There are many Hapkido and Aikido people that just cringed upon reading that, I'll bet. They're recalling all of the times it worked for them in class, (typically against lapel grabs from stiff-armed people who are told to keep holding onto that lapel).

The key thing to realize is that these arts don't typically involve actively resisting opponents. When that element (sparring) is added, these wrist throws are almost never done. People don't let you take their wrists without punching or kicking the crap out of you, basically.

All that being said, do a Youtube search for "BJJ wrist locks". You might be surprised by what you see. There are a lot of videos showing them. But pay attention to the fact that none of them look anything like the outside wrist throw like you mentioned. Instead, they tend to be done from very close in when it's safe for them to do so.

BJJ people can be very sneaky about their wrist locks. You might not see them unless someone pointed it out. It's not that they're illegal moves, so people are trying to disguise them. No, they're all perfectly legal moves in BJJ. It's just that the wrist lock is generally not the only thing they have going on in the technique. It's like a cherry on top or the icing on the cake. It can and has been used to tap opponents, but it's most often used transitionally, to move into a better position.

It's probably something you should work on at black belt level. Until then, you might want to stick with the things your system is trying to teach you.

As for other techniques which come from other martial arts styles, besides wrist locks, this depends on the school and the instructor. People are there to learn BJJ, and so if you come into the school with stuff from other martial arts, it might be seen as, "That's nice, now how about you concentrate on learning what you're here to learn?" (But definitely follow-up on it with your instructor asking him why those techniques are frowned upon.)

The BJJ schools I've been to have all seemed to welcome other outside martial arts techniques. For example, one school I visited had a high ranking Judo student. So the 3rd degree black belt instructor asked the Judo student to show the class the proper way to throw. And apparently this was a regular part of their class, to ask her for correction on their throws.

I've seen other BJJ schools that have ex-wrestlers, muay-thai people, boxers, and kali people who demonstrate their stuff for the class. In general, it's a small part of the class, but the instructors welcome it.

The etiquette is very important, though. You can't just yell, "Hey everyone, look at me. I'm going to show you this cool Hapkido technique." Instead, it has to be something the instructor has seen you do before, asked you about, and had a chance to test you with it. Then in class, if he sees merit to the technique and thinks you're particularly good at it, he might turn to you and ask you to demonstrate it. Otherwise, it's best to keep it to yourself in class and work on it only when you're rolling outside of class time.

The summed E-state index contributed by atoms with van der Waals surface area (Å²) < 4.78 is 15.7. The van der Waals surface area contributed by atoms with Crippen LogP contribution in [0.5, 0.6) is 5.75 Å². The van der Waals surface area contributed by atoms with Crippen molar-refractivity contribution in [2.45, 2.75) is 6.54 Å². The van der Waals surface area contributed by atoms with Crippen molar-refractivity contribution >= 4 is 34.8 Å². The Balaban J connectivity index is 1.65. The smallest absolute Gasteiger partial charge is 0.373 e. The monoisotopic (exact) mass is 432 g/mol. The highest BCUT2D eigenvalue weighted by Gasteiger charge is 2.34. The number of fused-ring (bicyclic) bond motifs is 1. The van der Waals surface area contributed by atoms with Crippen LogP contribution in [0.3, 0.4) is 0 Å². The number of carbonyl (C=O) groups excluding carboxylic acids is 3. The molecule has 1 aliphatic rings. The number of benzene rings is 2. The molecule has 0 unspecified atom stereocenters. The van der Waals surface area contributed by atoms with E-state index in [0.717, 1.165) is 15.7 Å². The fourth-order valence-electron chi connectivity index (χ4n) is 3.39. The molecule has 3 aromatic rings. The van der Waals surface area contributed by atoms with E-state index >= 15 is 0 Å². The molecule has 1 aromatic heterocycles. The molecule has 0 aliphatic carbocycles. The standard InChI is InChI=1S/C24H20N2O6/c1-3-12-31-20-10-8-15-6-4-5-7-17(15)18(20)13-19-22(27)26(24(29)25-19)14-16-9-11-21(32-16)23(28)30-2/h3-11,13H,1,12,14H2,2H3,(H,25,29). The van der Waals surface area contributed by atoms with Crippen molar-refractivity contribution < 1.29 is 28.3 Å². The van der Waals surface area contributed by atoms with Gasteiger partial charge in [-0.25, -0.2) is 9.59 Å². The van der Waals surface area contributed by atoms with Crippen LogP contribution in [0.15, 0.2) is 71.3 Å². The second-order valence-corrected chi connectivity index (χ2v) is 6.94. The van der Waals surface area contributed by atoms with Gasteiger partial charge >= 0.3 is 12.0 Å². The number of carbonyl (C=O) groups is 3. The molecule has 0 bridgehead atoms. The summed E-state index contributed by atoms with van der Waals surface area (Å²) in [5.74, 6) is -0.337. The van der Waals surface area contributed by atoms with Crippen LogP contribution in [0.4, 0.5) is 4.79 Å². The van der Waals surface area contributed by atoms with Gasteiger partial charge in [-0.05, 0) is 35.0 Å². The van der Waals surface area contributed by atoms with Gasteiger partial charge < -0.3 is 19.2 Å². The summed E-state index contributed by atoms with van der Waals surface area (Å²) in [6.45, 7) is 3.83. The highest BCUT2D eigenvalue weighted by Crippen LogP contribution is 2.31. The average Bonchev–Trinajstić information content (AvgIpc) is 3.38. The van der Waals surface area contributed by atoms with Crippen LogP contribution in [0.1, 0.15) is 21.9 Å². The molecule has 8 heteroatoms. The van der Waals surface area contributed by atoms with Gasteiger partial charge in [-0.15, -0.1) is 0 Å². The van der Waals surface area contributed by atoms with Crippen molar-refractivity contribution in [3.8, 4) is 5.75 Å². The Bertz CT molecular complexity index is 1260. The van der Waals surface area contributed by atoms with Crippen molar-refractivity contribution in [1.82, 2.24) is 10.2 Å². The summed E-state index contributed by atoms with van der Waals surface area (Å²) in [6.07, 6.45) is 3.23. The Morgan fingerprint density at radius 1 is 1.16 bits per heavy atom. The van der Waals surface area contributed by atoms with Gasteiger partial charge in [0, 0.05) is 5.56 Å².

My perspective anyway. For what it's worth.

Hope that helps.

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    Very detailed answer. I appreciate this. The Outside Wrist Throw wouldn't work for the reason you stated. No one will just give their wrist, but, the times I have executed have been from a low lapel grip (about chest-height) while still standing up. It's basically the same idea as someone pushing you or shoving you, only their hand is on your chest long enough for you to grab it. This is what had me wondering the most about this. Why havent enough people been attacking that grip? – LOTUSMS Jan 3 '16 at 16:01
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    The reason you're able to get it from a lapel grab in class (not in competition, right?), is because people are more relaxed there and are working on what they've been told to work on. They're not expecting it. And most of the colored ranks haven't even seen it before. You're right to at least try it every now and then. Your classmates will improve their grip and strategy because of it. Just realize, though, that at some point this will stop working for you, and you'll find that it will actually cause you more grief than you want later on. So you'll probably abandon it eventually. – Steve Weigand Jan 3 '16 at 20:04
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    I would argue Aikido itself is a "low percentage" martial art. – Tom Jan 4 '16 at 16:52
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    @Tom I would tend to agree. I go over the strengths and weaknesses of Aikido here: martialarts.stackexchange.com/questions/4732/… – Steve Weigand Jan 4 '16 at 17:18
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    @HuwEvans If you're so sure in your wristlock technique in the context of BJJ, then go try it out. Most BJJ schools offer a handful of free classes and they'll be happy to give you a blue or purple belt to try your wrist manipulations on. – Dave Liepmann Jan 21 '16 at 13:32